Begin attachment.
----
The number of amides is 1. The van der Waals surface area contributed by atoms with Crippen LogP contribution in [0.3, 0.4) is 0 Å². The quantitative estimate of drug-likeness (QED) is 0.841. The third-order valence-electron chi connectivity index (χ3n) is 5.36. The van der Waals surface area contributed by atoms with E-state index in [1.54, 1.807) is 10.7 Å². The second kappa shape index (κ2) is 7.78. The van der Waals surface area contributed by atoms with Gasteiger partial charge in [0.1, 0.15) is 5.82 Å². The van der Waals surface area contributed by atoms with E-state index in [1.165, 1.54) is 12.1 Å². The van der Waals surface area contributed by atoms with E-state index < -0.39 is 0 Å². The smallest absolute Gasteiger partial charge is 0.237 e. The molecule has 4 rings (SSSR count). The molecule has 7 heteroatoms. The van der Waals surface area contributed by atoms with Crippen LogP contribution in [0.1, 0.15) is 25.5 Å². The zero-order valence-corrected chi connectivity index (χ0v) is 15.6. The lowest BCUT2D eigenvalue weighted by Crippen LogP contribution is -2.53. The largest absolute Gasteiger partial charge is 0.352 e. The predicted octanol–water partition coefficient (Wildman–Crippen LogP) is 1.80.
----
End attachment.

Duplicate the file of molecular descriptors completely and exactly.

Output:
The number of amides is 1. The van der Waals surface area contributed by atoms with Crippen LogP contribution in [0.3, 0.4) is 0 Å². The quantitative estimate of drug-likeness (QED) is 0.841. The third-order valence-electron chi connectivity index (χ3n) is 5.36. The van der Waals surface area contributed by atoms with E-state index in [1.54, 1.807) is 10.7 Å². The second kappa shape index (κ2) is 7.78. The van der Waals surface area contributed by atoms with Gasteiger partial charge in [0.1, 0.15) is 5.82 Å². The van der Waals surface area contributed by atoms with E-state index in [1.165, 1.54) is 12.1 Å². The van der Waals surface area contributed by atoms with E-state index < -0.39 is 0 Å². The smallest absolute Gasteiger partial charge is 0.237 e. The molecule has 4 rings (SSSR count). The molecule has 7 heteroatoms. The van der Waals surface area contributed by atoms with Crippen LogP contribution in [0.1, 0.15) is 25.5 Å². The zero-order valence-corrected chi connectivity index (χ0v) is 15.6. The lowest BCUT2D eigenvalue weighted by Crippen LogP contribution is -2.53. The largest absolute Gasteiger partial charge is 0.352 e. The predicted octanol–water partition coefficient (Wildman–Crippen LogP) is 1.80.